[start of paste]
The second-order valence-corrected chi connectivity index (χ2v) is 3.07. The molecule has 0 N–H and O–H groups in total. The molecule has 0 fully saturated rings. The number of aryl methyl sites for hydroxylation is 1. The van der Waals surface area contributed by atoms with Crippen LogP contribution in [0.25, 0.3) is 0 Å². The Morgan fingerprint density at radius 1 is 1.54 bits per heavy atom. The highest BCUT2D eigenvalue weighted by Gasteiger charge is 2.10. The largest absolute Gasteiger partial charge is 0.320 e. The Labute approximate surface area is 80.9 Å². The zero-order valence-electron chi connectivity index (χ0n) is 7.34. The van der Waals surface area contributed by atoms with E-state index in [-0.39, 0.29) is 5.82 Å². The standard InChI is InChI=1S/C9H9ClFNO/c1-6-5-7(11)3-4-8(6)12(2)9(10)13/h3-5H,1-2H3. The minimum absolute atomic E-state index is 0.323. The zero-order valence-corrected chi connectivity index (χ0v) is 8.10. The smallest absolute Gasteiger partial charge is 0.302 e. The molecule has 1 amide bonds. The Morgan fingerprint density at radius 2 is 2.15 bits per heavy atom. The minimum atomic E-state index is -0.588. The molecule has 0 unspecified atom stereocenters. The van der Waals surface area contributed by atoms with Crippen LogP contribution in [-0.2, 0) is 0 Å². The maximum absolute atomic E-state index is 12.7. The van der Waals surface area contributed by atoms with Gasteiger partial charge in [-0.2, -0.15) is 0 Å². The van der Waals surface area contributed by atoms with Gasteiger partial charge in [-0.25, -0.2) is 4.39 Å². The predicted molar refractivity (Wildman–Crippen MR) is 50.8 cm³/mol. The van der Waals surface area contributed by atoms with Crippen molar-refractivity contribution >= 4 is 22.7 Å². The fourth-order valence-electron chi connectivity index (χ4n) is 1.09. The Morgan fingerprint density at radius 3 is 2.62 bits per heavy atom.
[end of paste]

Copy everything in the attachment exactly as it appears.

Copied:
The second-order valence-corrected chi connectivity index (χ2v) is 3.07. The molecule has 0 N–H and O–H groups in total. The molecule has 0 fully saturated rings. The number of aryl methyl sites for hydroxylation is 1. The van der Waals surface area contributed by atoms with Crippen LogP contribution in [0.25, 0.3) is 0 Å². The Morgan fingerprint density at radius 1 is 1.54 bits per heavy atom. The highest BCUT2D eigenvalue weighted by Gasteiger charge is 2.10. The largest absolute Gasteiger partial charge is 0.320 e. The Labute approximate surface area is 80.9 Å². The zero-order valence-electron chi connectivity index (χ0n) is 7.34. The van der Waals surface area contributed by atoms with E-state index in [-0.39, 0.29) is 5.82 Å². The standard InChI is InChI=1S/C9H9ClFNO/c1-6-5-7(11)3-4-8(6)12(2)9(10)13/h3-5H,1-2H3. The minimum absolute atomic E-state index is 0.323. The zero-order valence-corrected chi connectivity index (χ0v) is 8.10. The smallest absolute Gasteiger partial charge is 0.302 e. The molecule has 1 amide bonds. The Morgan fingerprint density at radius 2 is 2.15 bits per heavy atom. The minimum atomic E-state index is -0.588. The molecule has 0 unspecified atom stereocenters. The van der Waals surface area contributed by atoms with Crippen LogP contribution in [-0.2, 0) is 0 Å². The maximum absolute atomic E-state index is 12.7. The van der Waals surface area contributed by atoms with Gasteiger partial charge in [-0.2, -0.15) is 0 Å². The van der Waals surface area contributed by atoms with Gasteiger partial charge in [-0.25, -0.2) is 4.39 Å². The predicted molar refractivity (Wildman–Crippen MR) is 50.8 cm³/mol. The van der Waals surface area contributed by atoms with Crippen molar-refractivity contribution >= 4 is 22.7 Å². The fourth-order valence-electron chi connectivity index (χ4n) is 1.09. The Morgan fingerprint density at radius 3 is 2.62 bits per heavy atom.